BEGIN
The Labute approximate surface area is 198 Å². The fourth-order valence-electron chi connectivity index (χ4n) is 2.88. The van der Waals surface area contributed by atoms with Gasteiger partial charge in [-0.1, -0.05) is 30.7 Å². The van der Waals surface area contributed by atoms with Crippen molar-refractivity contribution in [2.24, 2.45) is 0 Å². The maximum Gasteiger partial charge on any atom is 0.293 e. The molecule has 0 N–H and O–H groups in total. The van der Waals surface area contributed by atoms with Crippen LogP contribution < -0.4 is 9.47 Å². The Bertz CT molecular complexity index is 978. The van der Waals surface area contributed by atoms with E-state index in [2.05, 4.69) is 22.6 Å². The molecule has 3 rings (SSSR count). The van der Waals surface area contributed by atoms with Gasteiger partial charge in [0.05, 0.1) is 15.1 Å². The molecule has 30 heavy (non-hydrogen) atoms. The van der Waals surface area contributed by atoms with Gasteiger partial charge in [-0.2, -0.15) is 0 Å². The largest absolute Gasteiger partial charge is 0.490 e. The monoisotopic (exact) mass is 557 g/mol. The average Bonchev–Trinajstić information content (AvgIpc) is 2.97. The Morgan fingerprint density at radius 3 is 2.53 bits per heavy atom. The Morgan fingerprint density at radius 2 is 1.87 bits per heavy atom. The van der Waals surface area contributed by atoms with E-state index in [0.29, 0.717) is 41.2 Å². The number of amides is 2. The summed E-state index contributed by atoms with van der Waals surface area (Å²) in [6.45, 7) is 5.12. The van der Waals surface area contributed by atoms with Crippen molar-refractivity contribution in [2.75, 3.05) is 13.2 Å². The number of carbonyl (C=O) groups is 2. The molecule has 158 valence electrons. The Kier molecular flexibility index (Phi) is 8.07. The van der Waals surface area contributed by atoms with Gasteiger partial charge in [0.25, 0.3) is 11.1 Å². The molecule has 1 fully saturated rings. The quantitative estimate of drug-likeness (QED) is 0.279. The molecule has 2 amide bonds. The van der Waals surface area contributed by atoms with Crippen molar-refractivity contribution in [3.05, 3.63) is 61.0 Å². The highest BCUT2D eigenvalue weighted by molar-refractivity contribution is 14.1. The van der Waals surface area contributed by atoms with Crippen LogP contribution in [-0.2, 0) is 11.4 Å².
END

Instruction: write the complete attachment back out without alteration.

The Labute approximate surface area is 198 Å². The fourth-order valence-electron chi connectivity index (χ4n) is 2.88. The van der Waals surface area contributed by atoms with Gasteiger partial charge in [-0.1, -0.05) is 30.7 Å². The van der Waals surface area contributed by atoms with Crippen molar-refractivity contribution in [2.24, 2.45) is 0 Å². The maximum Gasteiger partial charge on any atom is 0.293 e. The molecule has 0 N–H and O–H groups in total. The van der Waals surface area contributed by atoms with Crippen LogP contribution < -0.4 is 9.47 Å². The Bertz CT molecular complexity index is 978. The van der Waals surface area contributed by atoms with E-state index in [2.05, 4.69) is 22.6 Å². The molecule has 3 rings (SSSR count). The van der Waals surface area contributed by atoms with Gasteiger partial charge in [0.05, 0.1) is 15.1 Å². The molecule has 30 heavy (non-hydrogen) atoms. The van der Waals surface area contributed by atoms with Gasteiger partial charge in [-0.2, -0.15) is 0 Å². The largest absolute Gasteiger partial charge is 0.490 e. The monoisotopic (exact) mass is 557 g/mol. The average Bonchev–Trinajstić information content (AvgIpc) is 2.97. The Morgan fingerprint density at radius 3 is 2.53 bits per heavy atom. The Morgan fingerprint density at radius 2 is 1.87 bits per heavy atom. The van der Waals surface area contributed by atoms with E-state index in [0.29, 0.717) is 41.2 Å². The number of amides is 2. The summed E-state index contributed by atoms with van der Waals surface area (Å²) in [6.45, 7) is 5.12. The van der Waals surface area contributed by atoms with Crippen molar-refractivity contribution in [2.75, 3.05) is 13.2 Å². The number of carbonyl (C=O) groups is 2. The molecule has 158 valence electrons. The Kier molecular flexibility index (Phi) is 8.07. The van der Waals surface area contributed by atoms with Gasteiger partial charge in [0.25, 0.3) is 11.1 Å². The molecule has 1 fully saturated rings. The quantitative estimate of drug-likeness (QED) is 0.279. The molecule has 2 amide bonds. The van der Waals surface area contributed by atoms with Crippen molar-refractivity contribution in [3.05, 3.63) is 61.0 Å². The highest BCUT2D eigenvalue weighted by molar-refractivity contribution is 14.1. The van der Waals surface area contributed by atoms with Crippen LogP contribution in [-0.2, 0) is 11.4 Å².